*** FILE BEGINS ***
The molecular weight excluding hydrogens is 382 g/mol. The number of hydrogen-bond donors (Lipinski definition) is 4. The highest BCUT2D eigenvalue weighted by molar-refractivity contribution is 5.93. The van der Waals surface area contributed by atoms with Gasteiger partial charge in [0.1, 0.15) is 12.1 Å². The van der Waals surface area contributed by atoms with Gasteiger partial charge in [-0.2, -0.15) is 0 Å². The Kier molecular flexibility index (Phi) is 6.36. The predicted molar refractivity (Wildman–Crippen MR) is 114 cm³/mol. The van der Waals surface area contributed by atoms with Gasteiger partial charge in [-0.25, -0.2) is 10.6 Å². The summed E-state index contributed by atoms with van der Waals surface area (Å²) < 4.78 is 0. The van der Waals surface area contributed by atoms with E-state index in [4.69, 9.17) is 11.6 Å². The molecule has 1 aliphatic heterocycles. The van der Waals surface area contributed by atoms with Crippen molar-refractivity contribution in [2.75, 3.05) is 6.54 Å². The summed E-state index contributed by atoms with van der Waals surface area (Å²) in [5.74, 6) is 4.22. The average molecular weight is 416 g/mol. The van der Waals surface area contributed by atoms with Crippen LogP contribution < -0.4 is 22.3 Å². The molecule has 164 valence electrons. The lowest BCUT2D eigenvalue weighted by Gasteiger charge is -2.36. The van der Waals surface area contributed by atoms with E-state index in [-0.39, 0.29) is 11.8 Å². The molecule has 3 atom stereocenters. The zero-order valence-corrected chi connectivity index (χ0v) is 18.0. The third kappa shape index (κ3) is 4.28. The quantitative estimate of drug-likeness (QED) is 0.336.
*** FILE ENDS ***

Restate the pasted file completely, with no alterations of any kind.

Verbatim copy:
The molecular weight excluding hydrogens is 382 g/mol. The number of hydrogen-bond donors (Lipinski definition) is 4. The highest BCUT2D eigenvalue weighted by molar-refractivity contribution is 5.93. The van der Waals surface area contributed by atoms with Gasteiger partial charge in [0.1, 0.15) is 12.1 Å². The van der Waals surface area contributed by atoms with Gasteiger partial charge in [-0.2, -0.15) is 0 Å². The Kier molecular flexibility index (Phi) is 6.36. The predicted molar refractivity (Wildman–Crippen MR) is 114 cm³/mol. The van der Waals surface area contributed by atoms with Gasteiger partial charge in [-0.25, -0.2) is 10.6 Å². The summed E-state index contributed by atoms with van der Waals surface area (Å²) < 4.78 is 0. The van der Waals surface area contributed by atoms with E-state index in [4.69, 9.17) is 11.6 Å². The molecule has 1 aliphatic heterocycles. The van der Waals surface area contributed by atoms with Crippen molar-refractivity contribution in [2.75, 3.05) is 6.54 Å². The summed E-state index contributed by atoms with van der Waals surface area (Å²) in [5.74, 6) is 4.22. The average molecular weight is 416 g/mol. The van der Waals surface area contributed by atoms with Crippen LogP contribution < -0.4 is 22.3 Å². The molecule has 164 valence electrons. The lowest BCUT2D eigenvalue weighted by Gasteiger charge is -2.36. The van der Waals surface area contributed by atoms with E-state index in [-0.39, 0.29) is 11.8 Å². The molecule has 3 atom stereocenters. The zero-order valence-corrected chi connectivity index (χ0v) is 18.0. The third kappa shape index (κ3) is 4.28. The quantitative estimate of drug-likeness (QED) is 0.336.